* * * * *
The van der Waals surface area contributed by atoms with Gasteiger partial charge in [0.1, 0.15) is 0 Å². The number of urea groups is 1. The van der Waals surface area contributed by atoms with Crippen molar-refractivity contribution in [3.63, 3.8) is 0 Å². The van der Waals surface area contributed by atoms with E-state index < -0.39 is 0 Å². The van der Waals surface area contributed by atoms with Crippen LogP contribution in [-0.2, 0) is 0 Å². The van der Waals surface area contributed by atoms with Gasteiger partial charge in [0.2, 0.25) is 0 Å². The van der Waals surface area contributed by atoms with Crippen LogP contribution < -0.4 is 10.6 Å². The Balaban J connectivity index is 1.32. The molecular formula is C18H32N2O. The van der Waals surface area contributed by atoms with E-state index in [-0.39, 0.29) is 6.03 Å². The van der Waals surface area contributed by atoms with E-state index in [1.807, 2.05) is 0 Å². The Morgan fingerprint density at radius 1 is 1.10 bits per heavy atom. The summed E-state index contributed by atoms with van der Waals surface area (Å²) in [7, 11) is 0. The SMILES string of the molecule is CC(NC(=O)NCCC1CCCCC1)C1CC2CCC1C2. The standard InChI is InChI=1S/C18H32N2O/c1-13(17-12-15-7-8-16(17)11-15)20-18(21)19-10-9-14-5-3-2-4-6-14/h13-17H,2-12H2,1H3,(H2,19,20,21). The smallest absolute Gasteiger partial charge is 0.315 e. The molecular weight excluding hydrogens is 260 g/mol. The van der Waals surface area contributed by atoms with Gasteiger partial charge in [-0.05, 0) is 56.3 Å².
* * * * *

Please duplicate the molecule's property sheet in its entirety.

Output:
The van der Waals surface area contributed by atoms with Gasteiger partial charge in [0.1, 0.15) is 0 Å². The number of urea groups is 1. The van der Waals surface area contributed by atoms with Crippen molar-refractivity contribution in [3.63, 3.8) is 0 Å². The van der Waals surface area contributed by atoms with E-state index < -0.39 is 0 Å². The van der Waals surface area contributed by atoms with Crippen LogP contribution in [-0.2, 0) is 0 Å². The van der Waals surface area contributed by atoms with Gasteiger partial charge in [0.2, 0.25) is 0 Å². The van der Waals surface area contributed by atoms with Crippen LogP contribution < -0.4 is 10.6 Å². The Balaban J connectivity index is 1.32. The molecular formula is C18H32N2O. The van der Waals surface area contributed by atoms with E-state index in [-0.39, 0.29) is 6.03 Å². The van der Waals surface area contributed by atoms with E-state index in [1.807, 2.05) is 0 Å². The Morgan fingerprint density at radius 1 is 1.10 bits per heavy atom. The summed E-state index contributed by atoms with van der Waals surface area (Å²) in [7, 11) is 0. The SMILES string of the molecule is CC(NC(=O)NCCC1CCCCC1)C1CC2CCC1C2. The standard InChI is InChI=1S/C18H32N2O/c1-13(17-12-15-7-8-16(17)11-15)20-18(21)19-10-9-14-5-3-2-4-6-14/h13-17H,2-12H2,1H3,(H2,19,20,21). The smallest absolute Gasteiger partial charge is 0.315 e. The molecular weight excluding hydrogens is 260 g/mol. The van der Waals surface area contributed by atoms with Gasteiger partial charge in [-0.05, 0) is 56.3 Å².